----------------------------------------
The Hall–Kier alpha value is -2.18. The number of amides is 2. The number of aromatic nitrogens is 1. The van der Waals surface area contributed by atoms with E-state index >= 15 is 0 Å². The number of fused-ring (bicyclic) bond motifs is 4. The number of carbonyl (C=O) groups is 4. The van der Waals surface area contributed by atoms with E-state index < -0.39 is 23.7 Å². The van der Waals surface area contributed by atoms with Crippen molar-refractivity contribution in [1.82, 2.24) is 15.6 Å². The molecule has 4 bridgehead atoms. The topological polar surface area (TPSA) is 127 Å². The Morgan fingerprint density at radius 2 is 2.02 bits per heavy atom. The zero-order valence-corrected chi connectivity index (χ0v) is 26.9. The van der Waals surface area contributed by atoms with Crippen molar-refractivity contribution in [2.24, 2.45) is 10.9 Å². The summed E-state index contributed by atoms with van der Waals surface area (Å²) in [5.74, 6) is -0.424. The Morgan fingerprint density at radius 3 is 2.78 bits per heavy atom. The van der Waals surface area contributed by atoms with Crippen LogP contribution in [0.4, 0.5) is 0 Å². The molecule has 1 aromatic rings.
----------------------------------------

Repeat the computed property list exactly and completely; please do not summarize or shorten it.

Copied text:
The Hall–Kier alpha value is -2.18. The number of amides is 2. The number of aromatic nitrogens is 1. The van der Waals surface area contributed by atoms with E-state index >= 15 is 0 Å². The number of fused-ring (bicyclic) bond motifs is 4. The number of carbonyl (C=O) groups is 4. The van der Waals surface area contributed by atoms with E-state index < -0.39 is 23.7 Å². The van der Waals surface area contributed by atoms with Crippen molar-refractivity contribution in [1.82, 2.24) is 15.6 Å². The molecule has 4 bridgehead atoms. The topological polar surface area (TPSA) is 127 Å². The Morgan fingerprint density at radius 2 is 2.02 bits per heavy atom. The zero-order valence-corrected chi connectivity index (χ0v) is 26.9. The van der Waals surface area contributed by atoms with Crippen molar-refractivity contribution in [2.24, 2.45) is 10.9 Å². The summed E-state index contributed by atoms with van der Waals surface area (Å²) in [5.74, 6) is -0.424. The Morgan fingerprint density at radius 3 is 2.78 bits per heavy atom. The van der Waals surface area contributed by atoms with Crippen LogP contribution in [0.4, 0.5) is 0 Å². The molecule has 1 aromatic rings.